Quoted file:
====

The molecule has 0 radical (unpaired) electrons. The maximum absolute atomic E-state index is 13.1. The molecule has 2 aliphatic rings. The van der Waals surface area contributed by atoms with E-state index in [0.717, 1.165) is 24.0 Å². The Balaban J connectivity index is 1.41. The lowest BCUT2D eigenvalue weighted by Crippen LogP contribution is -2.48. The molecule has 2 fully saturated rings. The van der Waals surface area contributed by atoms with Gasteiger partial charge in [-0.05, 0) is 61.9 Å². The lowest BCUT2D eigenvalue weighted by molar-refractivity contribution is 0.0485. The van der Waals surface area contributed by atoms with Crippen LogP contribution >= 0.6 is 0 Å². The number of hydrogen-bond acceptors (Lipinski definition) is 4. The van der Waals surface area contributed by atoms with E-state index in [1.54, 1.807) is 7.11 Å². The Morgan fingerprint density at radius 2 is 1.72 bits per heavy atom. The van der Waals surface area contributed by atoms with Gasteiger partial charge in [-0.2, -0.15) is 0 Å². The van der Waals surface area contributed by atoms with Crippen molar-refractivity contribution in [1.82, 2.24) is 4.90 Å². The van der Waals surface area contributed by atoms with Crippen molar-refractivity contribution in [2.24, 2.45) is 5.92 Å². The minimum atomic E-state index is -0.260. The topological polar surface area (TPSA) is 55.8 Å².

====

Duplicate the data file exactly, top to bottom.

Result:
The molecule has 0 radical (unpaired) electrons. The maximum absolute atomic E-state index is 13.1. The molecule has 2 aliphatic rings. The van der Waals surface area contributed by atoms with E-state index in [0.717, 1.165) is 24.0 Å². The Balaban J connectivity index is 1.41. The lowest BCUT2D eigenvalue weighted by Crippen LogP contribution is -2.48. The molecule has 2 fully saturated rings. The van der Waals surface area contributed by atoms with Gasteiger partial charge in [-0.05, 0) is 61.9 Å². The lowest BCUT2D eigenvalue weighted by molar-refractivity contribution is 0.0485. The van der Waals surface area contributed by atoms with Crippen LogP contribution >= 0.6 is 0 Å². The number of hydrogen-bond acceptors (Lipinski definition) is 4. The van der Waals surface area contributed by atoms with E-state index in [1.54, 1.807) is 7.11 Å². The Morgan fingerprint density at radius 2 is 1.72 bits per heavy atom. The van der Waals surface area contributed by atoms with Gasteiger partial charge in [-0.2, -0.15) is 0 Å². The van der Waals surface area contributed by atoms with Crippen molar-refractivity contribution in [1.82, 2.24) is 4.90 Å². The van der Waals surface area contributed by atoms with Crippen molar-refractivity contribution in [2.24, 2.45) is 5.92 Å². The minimum atomic E-state index is -0.260. The topological polar surface area (TPSA) is 55.8 Å².